Having said that, I do agree that TEFL teachers should have better conditions than is currently the case. E.g. maybe set pay for a contract rather than per hour, or a decent minimum hourly rate, with increments for years of experience and advanced qualifications?
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Phil_b



Joined: 14 Oct 2003
Posts: 239
Location: Back in London

PostPosted: Tue Feb 05, 2008 9:43 am    Post subject: Reply with quote

Making a living teaching English in the UK (even in London) is not impossible - but you would have to go down the Skills for Life ESOL avenue or Universities. It's possible - but you might want to check if it's to your taste....

FE does have a lot of admin... and involve a certain amount of learning how to play the game. How onerous that becomes probably depends on your college... some are worse than others...
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lolwhites



Joined: 29 Jun 2005
Posts: 158
Location: France

PostPosted: Sat Feb 09, 2008 9:35 am    Post subject: Reply with quote

BELS wrote:
Yes I do agree with you to some extent, and both my wife ans I have looked into the possibility of taking a teachers course which includes PGCE. Yes it's tough. We looked on such as the Times Teaching Forum, looks like some of them hated it.

But to teach someone English from a foreign language and come up with the results of them communicating with you in, listening, speaking, reading and writing. Let's say they started from beginner level and you had to teach them from English to English with no translation. Can you do it with proven results?? I can.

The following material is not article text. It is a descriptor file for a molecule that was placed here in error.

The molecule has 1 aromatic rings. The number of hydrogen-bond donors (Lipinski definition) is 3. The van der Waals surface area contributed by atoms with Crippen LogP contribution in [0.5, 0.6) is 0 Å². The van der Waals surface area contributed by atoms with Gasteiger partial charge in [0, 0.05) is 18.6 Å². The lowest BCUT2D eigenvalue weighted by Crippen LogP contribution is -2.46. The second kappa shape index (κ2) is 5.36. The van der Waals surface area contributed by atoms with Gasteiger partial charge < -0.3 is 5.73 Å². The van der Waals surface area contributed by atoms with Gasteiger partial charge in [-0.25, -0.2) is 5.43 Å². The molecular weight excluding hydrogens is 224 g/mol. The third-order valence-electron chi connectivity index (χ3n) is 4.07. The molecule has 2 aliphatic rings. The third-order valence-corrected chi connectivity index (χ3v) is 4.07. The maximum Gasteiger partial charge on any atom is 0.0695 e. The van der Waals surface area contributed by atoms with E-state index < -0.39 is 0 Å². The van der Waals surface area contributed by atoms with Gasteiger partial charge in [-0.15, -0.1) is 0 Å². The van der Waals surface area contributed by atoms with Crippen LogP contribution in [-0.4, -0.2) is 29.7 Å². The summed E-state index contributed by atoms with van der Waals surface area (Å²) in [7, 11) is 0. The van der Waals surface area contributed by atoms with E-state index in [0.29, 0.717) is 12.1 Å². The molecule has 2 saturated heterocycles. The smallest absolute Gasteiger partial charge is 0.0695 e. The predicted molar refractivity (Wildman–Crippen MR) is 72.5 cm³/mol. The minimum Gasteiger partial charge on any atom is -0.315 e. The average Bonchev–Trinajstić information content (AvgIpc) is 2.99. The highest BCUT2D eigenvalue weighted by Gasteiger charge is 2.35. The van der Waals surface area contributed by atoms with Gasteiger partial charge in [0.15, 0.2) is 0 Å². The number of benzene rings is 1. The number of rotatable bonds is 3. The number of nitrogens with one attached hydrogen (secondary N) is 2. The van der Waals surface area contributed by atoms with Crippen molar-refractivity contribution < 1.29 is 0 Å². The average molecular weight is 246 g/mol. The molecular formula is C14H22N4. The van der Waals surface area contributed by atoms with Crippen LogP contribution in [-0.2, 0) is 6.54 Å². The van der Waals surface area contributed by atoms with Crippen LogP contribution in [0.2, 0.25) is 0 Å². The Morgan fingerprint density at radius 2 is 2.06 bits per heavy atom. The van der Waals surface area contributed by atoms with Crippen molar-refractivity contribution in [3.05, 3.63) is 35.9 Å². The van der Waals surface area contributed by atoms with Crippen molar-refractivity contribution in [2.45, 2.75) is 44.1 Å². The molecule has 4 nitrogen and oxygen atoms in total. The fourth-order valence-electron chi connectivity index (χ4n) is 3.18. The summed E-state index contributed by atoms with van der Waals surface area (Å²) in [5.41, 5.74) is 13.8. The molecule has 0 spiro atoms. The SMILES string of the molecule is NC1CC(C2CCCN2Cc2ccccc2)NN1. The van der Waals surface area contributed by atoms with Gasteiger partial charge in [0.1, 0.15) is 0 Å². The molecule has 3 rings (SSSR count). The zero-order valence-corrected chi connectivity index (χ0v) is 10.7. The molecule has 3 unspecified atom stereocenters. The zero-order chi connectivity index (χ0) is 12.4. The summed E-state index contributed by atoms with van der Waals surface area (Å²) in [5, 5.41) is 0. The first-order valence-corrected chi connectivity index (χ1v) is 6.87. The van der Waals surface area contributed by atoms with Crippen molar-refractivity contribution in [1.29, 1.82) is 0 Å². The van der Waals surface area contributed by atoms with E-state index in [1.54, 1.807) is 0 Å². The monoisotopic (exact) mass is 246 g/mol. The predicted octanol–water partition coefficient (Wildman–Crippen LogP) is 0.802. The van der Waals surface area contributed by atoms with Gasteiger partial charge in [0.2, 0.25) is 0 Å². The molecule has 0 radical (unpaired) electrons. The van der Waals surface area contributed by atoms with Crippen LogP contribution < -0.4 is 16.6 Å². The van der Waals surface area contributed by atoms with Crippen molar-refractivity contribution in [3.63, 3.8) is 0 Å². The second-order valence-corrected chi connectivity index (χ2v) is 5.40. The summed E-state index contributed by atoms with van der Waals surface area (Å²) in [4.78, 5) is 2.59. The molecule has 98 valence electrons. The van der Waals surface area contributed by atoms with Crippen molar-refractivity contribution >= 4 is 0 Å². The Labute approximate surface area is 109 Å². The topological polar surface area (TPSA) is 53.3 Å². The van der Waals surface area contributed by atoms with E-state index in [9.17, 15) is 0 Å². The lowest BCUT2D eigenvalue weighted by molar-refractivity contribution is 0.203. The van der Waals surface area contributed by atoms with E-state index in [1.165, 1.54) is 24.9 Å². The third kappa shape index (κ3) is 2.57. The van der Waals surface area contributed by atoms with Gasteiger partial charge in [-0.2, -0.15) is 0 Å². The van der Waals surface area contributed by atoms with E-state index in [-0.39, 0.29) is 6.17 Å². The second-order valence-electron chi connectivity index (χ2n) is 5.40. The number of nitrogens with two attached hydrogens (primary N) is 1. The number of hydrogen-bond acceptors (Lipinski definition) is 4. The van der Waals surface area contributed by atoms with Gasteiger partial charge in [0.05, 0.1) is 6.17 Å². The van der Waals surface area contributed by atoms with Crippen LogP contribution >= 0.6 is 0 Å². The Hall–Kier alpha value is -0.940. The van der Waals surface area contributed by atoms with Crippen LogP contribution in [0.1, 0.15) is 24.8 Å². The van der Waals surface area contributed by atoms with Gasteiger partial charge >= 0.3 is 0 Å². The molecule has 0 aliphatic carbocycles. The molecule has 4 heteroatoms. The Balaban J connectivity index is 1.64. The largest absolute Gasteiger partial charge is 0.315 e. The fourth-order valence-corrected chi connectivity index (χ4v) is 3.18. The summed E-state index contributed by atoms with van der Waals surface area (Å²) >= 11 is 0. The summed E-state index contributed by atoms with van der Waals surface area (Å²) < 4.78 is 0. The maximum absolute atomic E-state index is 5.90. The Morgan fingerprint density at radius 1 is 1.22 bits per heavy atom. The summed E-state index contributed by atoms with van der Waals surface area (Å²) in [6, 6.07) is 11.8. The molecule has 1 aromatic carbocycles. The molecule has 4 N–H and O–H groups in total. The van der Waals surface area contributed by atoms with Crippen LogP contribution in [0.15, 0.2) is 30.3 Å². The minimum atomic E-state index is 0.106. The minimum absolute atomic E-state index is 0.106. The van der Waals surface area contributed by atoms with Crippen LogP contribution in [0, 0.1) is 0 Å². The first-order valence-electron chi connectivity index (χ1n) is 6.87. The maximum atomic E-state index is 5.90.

yes, I have taught English to multilingual beginner groups, with "proven results" (KET, PET for starters) so please don't patronise me. And it is a lot easier than teaching monolingual classes of surly teenagers who don't want to know! In fact, it's easier to justify using English in multilingual classes because they can't just chat in L1 as soon as they think your back is turned. The fact that the only common language of the class is the teacher's L1 puts him or her into a position of considerable power compared to his or her counterpart in front of a monolingual group.

Have you taught in both sectors??? I have. Are you in a position to compare the two?? I am.

Quote:
When working in a Summer school last year I met a headmaster, almost retiring. He wanted a change, it was certainly not the money Smile By comparison he had earnt much more.

He was very good, yes. But he claimed he couldn't have done it without the training he required to get his Trinity certificate. You do need that special skill




I'm sure the Headmaster you refer to benefited from his Trinity certificate. But I'm also sure that it was a lot easier and far less stressful than running a school, and consequently less well remunerated. If TEFL paid as well as state school teaching, classrooms up and down the country would be empty!